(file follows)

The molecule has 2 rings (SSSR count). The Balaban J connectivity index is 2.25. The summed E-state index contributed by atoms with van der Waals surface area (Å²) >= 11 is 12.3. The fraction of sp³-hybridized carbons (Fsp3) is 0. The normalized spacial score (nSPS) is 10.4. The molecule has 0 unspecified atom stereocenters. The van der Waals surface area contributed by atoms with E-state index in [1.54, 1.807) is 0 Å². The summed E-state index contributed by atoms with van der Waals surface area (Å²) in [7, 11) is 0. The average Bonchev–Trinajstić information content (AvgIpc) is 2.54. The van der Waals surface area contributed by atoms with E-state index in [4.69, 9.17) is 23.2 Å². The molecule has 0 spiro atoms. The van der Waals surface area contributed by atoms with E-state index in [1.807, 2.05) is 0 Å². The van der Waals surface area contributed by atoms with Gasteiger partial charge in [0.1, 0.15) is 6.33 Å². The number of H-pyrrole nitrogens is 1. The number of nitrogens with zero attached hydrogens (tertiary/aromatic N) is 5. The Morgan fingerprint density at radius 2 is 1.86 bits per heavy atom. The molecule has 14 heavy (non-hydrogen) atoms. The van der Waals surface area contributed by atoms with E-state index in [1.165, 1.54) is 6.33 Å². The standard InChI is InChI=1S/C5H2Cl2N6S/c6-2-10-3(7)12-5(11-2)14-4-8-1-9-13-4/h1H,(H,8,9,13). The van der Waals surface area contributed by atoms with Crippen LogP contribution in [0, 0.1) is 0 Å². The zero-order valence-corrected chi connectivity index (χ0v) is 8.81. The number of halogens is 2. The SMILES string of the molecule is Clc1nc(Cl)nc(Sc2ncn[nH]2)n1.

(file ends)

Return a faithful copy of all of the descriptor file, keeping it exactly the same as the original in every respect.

The molecule has 2 rings (SSSR count). The Balaban J connectivity index is 2.25. The summed E-state index contributed by atoms with van der Waals surface area (Å²) >= 11 is 12.3. The fraction of sp³-hybridized carbons (Fsp3) is 0. The normalized spacial score (nSPS) is 10.4. The molecule has 0 unspecified atom stereocenters. The van der Waals surface area contributed by atoms with E-state index in [1.54, 1.807) is 0 Å². The summed E-state index contributed by atoms with van der Waals surface area (Å²) in [7, 11) is 0. The average Bonchev–Trinajstić information content (AvgIpc) is 2.54. The van der Waals surface area contributed by atoms with E-state index in [4.69, 9.17) is 23.2 Å². The molecule has 0 spiro atoms. The van der Waals surface area contributed by atoms with E-state index in [1.807, 2.05) is 0 Å². The van der Waals surface area contributed by atoms with Gasteiger partial charge in [0.1, 0.15) is 6.33 Å². The number of H-pyrrole nitrogens is 1. The number of nitrogens with zero attached hydrogens (tertiary/aromatic N) is 5. The Morgan fingerprint density at radius 2 is 1.86 bits per heavy atom. The molecule has 14 heavy (non-hydrogen) atoms. The van der Waals surface area contributed by atoms with E-state index in [1.165, 1.54) is 6.33 Å². The standard InChI is InChI=1S/C5H2Cl2N6S/c6-2-10-3(7)12-5(11-2)14-4-8-1-9-13-4/h1H,(H,8,9,13). The van der Waals surface area contributed by atoms with Crippen LogP contribution in [0, 0.1) is 0 Å². The zero-order valence-corrected chi connectivity index (χ0v) is 8.81. The number of halogens is 2. The SMILES string of the molecule is Clc1nc(Cl)nc(Sc2ncn[nH]2)n1.